March 12, 2016 11:47:40 PM
When I was a kid in knee socks held up with rubber bands from the produce aisle, my fourth-grade teacher scribbled a note on my report card. Rheta has a flair for drama.
I think she based that on a lame play I wrote about Choctaw Chief Pushmataha, which I forced my friends to perform during history period. I was -- you guessed it -- Chief Pushmataha. Hey, there's power in the pen. The costumes were easy: feathers in our headbands.
I tucked that casual teacher's comment in my undimpled brain, a lace hankie in a back pocket. For a few years, I dreamed I'd someday clock some serious stage time -- between my day-job duties as an equine veterinarian and Lois Lane newspaperwoman, of course.
As a student at Montgomery's Robert E. Lee High, I tried out for one or two school plays but never made the cut. Lee was a big population, after all, and I was more suited to wearing a bed sheet toga for Latin Week. I never felt so left out as sitting in the dark auditorium while friends emoted in the spotlight.
Yes, the prospect of being involved with theater seemed exciting, but I went in another direction, headfirst into a profession that allowed no time for hobbies, precious little for family. Newspapers want your every waking moment, not to mention your soul. But I always remembered that note about my undiscovered "flair for drama." I figured Miss Watkins knew what she was writing about.
Suddenly last month, into my sixth decade, words I helped write with friend Johnny Williams came alive onstage in Pell City, Alabama, an unlikely place where I've never lived or worked and have no family connections. Yes, Virginia, there is a Pell City theater.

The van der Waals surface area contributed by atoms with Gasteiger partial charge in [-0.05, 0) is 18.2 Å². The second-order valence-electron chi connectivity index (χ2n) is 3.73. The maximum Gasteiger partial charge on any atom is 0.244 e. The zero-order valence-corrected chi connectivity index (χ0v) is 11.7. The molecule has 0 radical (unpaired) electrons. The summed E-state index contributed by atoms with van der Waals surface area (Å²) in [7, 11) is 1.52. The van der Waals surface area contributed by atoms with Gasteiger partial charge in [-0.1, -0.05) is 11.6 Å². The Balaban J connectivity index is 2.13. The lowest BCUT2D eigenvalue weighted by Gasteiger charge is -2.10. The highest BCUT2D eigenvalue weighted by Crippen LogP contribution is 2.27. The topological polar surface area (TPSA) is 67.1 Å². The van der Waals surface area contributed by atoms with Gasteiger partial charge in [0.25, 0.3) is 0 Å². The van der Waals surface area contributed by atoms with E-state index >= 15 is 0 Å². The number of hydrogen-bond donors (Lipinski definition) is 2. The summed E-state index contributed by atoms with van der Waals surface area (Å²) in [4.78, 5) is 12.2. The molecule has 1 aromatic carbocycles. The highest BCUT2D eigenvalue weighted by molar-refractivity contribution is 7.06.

I've written something every day of my adult life, but never have I had as much fun as being a small part of a community production called "Hiram; Becoming Hank Williams." Finally, I felt part of the theater magic. And it is magic, akin to printing your own photos in a red-lit darkroom.
The process begins like one of those jokes about a preacher and a rabbi and a priest going into a bar. A high-school ROTC student, a Pell City factory worker, a retired naval officer and a teacher go into the theater. The lights dim and, suddenly, they become, onstage, an aspiring country music singer, an old bluesman, a smarmy evangelist and a jealous sibling. The image surfaces.
And all it took was lots of hard work, thrift-store costumes, suspension of disbelief, a set designed by a theater major and lights controlled by high-school kids. Oh, yes, and talent. Lots and lots of that.
From casting to dress rehearsal, the transformation was astounding. I sat in several rehearsals and basked in the warmth of people who cared mightily about what they were doing for free. There was no money for the arts, of course. This is the United States.
But nobody really seemed to mind, and at the cast party after three performances that 1,000 people saw and applauded, the actors and crew all seemed happy to earn a red T-shirt and accolades.
You don't sit and wait for the reviews in the morning dailies anymore; there are no newspapers to speak of. But they waited for their friends to post good thoughts on Facebook, or their children to phone and say: "Wow, Mom. You were terrific."
And the thrill is the same, whatever the method of transmitting approval.
I got a T-shirt. And I'll never wear it without thinking of my fourth-grade teacher and her off-hand remark in the part of the report card that personalized things. Rheta has a flair for drama.
And, finally, I used it.
Rheta Grimsley Johnson's most recent book is "Hank Hung the Moon ... And Warmed Our Cold, Cold Hearts." Comments are welcomed at [email protected]
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